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Judge drops most claims filed against Whirlpool

Split ruling allows case against firm continue

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    Judge James Carr, in his 37-page ruling, granted one portion of Whirlpool’s motion to dismiss the case but will allow others to proceed.

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    Exterior of Whirlpool

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Judge James Carr, in his 37-page ruling, granted one portion of Whirlpool’s motion to dismiss the case but will allow others to proceed.


CLYDE, Ohio — U.S. Judge James G. Carr of Toledo has dismissed most of the allegations that 58 families made in a lawsuit that attempts to blame Whirlpool Corp. for eastern Sandusky County’s unexplained cancer cluster.

But attorneys representing those families claimed the split decision will bolster their case against Whirlpool in the long run, because the judge opened the door for previously withheld company records to be entered into the public court record and used for discovery as the case progresses.

RELATED: Clyde Cancer Cluster Ruling

“Now, we’re entitled to go forward with discovery about what Whirlpool knew in regard to what it was dumping and putting into the air,” said Alan Mortensen of Utah, the lead attorney for the families.

Co-counsel Chuck Boyk of Toledo agreed, saying it will allow attorneys access to internal documents about what Whirlpool knew about its past waste-disposal activities and when it became aware of them.

“The important thing is this allows for the families to gain discovery,” Mr. Boyk said. “The crux [of the ruling] is we’re going to get the information as a result.”

Whirlpool, though, succeeded in getting 15 of 17 counts brought against the appliance manufacturer dismissed by Judge Carr, including all allegations related to property damages, reckless conduct, fraud, trespassing, continuing nuisance, and strict liability/​ultra-hazardous activity.

The company, in a prepared statement, said it is “pleased” by the decision, though it continues to “empathize with the families who have suffered illnesses or deaths of their loved ones.”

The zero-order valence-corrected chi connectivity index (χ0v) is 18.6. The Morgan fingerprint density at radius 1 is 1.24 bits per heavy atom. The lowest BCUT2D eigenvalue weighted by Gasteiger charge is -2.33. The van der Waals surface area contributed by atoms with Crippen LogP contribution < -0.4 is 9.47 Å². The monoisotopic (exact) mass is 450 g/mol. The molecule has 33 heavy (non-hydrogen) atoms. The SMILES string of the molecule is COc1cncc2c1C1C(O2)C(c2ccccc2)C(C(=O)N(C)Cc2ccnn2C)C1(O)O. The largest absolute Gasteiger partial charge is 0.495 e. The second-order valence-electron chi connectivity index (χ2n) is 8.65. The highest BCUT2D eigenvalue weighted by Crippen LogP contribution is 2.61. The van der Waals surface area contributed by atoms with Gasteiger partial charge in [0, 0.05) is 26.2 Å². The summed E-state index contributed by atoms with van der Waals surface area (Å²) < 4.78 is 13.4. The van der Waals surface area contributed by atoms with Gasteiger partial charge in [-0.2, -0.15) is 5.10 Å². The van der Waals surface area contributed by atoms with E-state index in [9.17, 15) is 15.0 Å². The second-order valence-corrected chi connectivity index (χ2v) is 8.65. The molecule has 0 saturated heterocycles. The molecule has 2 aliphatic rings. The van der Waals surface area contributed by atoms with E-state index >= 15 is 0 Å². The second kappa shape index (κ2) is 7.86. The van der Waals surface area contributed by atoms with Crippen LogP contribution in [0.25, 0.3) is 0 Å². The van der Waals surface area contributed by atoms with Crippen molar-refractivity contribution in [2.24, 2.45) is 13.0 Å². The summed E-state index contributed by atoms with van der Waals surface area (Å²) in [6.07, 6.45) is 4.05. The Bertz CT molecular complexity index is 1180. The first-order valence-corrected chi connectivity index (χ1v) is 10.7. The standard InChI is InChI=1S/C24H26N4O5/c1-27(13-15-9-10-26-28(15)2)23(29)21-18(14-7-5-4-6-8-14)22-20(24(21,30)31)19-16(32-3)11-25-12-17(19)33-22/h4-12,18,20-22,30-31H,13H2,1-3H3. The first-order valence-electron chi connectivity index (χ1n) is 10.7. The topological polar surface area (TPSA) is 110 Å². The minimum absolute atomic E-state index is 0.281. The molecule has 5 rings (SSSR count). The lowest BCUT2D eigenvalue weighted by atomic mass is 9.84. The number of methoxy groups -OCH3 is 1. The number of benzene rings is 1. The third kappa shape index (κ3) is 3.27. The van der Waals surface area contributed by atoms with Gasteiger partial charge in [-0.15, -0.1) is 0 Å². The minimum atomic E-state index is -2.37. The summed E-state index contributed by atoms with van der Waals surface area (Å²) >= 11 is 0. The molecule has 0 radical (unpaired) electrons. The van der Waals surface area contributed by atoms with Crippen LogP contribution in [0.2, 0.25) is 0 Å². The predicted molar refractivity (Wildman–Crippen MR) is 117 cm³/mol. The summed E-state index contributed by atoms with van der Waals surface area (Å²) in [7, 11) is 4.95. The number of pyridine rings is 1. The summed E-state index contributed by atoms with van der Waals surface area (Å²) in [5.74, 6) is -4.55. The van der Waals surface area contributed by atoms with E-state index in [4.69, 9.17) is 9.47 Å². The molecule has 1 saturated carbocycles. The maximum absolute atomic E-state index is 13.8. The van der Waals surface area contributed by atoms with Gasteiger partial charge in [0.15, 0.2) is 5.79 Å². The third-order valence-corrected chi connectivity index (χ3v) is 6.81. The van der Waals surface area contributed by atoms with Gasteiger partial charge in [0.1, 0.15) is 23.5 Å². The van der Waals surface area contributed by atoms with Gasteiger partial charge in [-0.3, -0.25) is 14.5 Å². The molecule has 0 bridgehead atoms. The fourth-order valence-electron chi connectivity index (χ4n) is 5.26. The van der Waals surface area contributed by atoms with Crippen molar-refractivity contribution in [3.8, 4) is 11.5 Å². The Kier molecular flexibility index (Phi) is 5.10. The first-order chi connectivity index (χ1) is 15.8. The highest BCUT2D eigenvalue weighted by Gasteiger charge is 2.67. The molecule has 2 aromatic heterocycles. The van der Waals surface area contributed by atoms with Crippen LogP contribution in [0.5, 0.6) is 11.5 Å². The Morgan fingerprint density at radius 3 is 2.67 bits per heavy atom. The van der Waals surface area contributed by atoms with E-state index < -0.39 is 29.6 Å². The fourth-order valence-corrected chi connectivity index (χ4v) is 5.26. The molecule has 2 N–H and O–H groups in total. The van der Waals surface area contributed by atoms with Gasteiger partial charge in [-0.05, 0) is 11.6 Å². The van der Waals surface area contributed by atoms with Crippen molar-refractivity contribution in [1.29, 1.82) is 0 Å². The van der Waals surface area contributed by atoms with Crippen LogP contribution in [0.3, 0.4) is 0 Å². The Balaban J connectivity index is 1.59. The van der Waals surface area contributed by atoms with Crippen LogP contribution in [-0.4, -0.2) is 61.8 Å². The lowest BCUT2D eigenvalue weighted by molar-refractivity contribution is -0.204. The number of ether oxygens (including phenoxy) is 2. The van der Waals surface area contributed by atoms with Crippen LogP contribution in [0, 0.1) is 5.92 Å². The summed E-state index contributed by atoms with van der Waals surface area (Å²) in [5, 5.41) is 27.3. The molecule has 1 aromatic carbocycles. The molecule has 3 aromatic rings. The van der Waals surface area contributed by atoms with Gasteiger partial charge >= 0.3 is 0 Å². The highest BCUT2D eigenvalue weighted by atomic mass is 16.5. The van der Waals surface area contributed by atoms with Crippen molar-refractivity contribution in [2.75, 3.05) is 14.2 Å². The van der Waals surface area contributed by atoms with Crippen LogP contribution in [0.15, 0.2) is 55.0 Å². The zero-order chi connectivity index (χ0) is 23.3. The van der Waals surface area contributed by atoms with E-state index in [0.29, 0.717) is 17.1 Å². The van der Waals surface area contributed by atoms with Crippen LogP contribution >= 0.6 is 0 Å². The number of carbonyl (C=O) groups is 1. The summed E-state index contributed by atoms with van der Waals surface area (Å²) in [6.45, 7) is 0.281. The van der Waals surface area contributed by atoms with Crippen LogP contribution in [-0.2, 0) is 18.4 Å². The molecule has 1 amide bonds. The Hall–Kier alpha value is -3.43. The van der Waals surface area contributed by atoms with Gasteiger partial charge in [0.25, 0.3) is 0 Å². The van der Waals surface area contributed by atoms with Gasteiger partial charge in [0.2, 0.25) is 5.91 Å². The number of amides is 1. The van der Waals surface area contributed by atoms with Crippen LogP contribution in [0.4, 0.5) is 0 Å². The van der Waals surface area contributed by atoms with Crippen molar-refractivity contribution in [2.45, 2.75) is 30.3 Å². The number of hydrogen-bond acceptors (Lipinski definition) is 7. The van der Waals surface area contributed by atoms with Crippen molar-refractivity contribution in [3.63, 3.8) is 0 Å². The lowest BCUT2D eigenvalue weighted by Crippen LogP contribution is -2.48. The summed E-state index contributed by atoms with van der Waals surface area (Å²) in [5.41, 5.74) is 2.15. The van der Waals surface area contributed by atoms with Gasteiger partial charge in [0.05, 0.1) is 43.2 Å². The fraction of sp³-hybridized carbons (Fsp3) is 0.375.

It asserted in its statement that no scientific evidence links Whirlpool to the health problems people have suffered.

The case includes, but is not limited to, families of childhood cancer victims.

Sandusky County Administrator Warren Brown and his wife, Wendy Brown, are part of the lawsuit. They have become national advocates for more childhood cancer research since losing their daughter, Alexa, to the disease. Both said Monday they were advised not to comment by their attorneys.

Mr. Boyk said he expects the case to take years to be resolved.

Judge Carr’s ruling allows the case to continue as a negligence lawsuit on the grounds of personal injury and wrongful death, with the possibility of some dismissed counts being restored if attorneys for the families amend their filings.

The plaintiff’s attorneys said they will be discussing that possibility.

The judge also denied the plaintiff’s attorneys’ request to initiate a class action on behalf of area property owners.

Whirlpool, which is Clyde’s largest employer, has manufactured appliances in that city since 1954. The company said it “will continue to vigorously defend against these baseless claims” on behalf of its 3,000 workers.

The lawsuit alleges toxic waste that Whirlpool put into the air and into the ground has been a likely pathway of exposure for many area residents who have fallen sick.

Plaintiffs allege the dumping included 14 sites where porcelain-coating residuals, paints, solvents, and other waste products were released, as well as contaminated sludge material inside the former Whirlpool Park in Green Springs, Ohio.

Whirlpool has maintained it was acting within state and federal regulatory guidelines at all times.

The 58 families fall into three groups: family members of children stricken by cancer, residents who live or used to live near Whirlpool Park, and residents who believe the cancer cluster has eroded their property values.

Contact Tom Henry at: or 419-724-6079.

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